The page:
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Hoffmann, R. A wiki for the life sciences where authorship matters. Nature Genetics (2008)

Autoregulation of simian virus 40 gene A by T antigen.

During lytic infection by simian virus 40, gene A is transcribed into early RNA, which is translated into A protein (T antigen). Both the rate of synthesis and the intracellular amount of early RNA are higher in cells infected by temperature-sensitive A (tsA) mutants than in cells infected by wild-type virus. These differences are observed at permissive temperature (32 degrees) and are amplified greatly after a shift to restrictive temperature (41 degrees). For example, at 32 degrees cells infected by tsA mutants synthesize early RNA approximately twice as fast as cells infected by wild-type virus. After the shift to 41 degrees, the rate of synthesis in the tsA infection increases to 15 times the rate in the wild-type infection. In contrast, cells infected by tsA mutants do not overproduce late RNA. We suggest that the A protein regulates its own synthesis by negative feedback control of gene A transcription.[1]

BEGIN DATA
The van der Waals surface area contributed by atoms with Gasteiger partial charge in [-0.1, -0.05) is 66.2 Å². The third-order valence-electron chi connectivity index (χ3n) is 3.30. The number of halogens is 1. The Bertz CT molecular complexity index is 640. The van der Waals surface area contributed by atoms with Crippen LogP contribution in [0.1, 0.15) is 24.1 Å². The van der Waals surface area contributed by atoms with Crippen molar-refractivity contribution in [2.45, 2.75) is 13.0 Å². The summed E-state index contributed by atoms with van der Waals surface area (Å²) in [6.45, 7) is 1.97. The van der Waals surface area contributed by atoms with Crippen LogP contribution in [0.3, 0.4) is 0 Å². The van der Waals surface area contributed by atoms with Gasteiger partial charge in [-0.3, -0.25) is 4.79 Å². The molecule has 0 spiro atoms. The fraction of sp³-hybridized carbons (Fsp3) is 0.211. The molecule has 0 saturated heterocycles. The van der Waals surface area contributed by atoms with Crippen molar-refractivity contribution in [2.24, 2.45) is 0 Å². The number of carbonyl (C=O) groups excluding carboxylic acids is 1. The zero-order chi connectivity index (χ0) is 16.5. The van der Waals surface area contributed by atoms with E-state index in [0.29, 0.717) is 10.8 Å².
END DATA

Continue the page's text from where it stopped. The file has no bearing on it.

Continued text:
1. Autoregulation of simian virus 40 gene A by T antigen. Reed, S.I., Stark, G.R., Alwine, J.C. Proc. Natl. Acad. Sci. U.S.A. (1976) [Pubmed]
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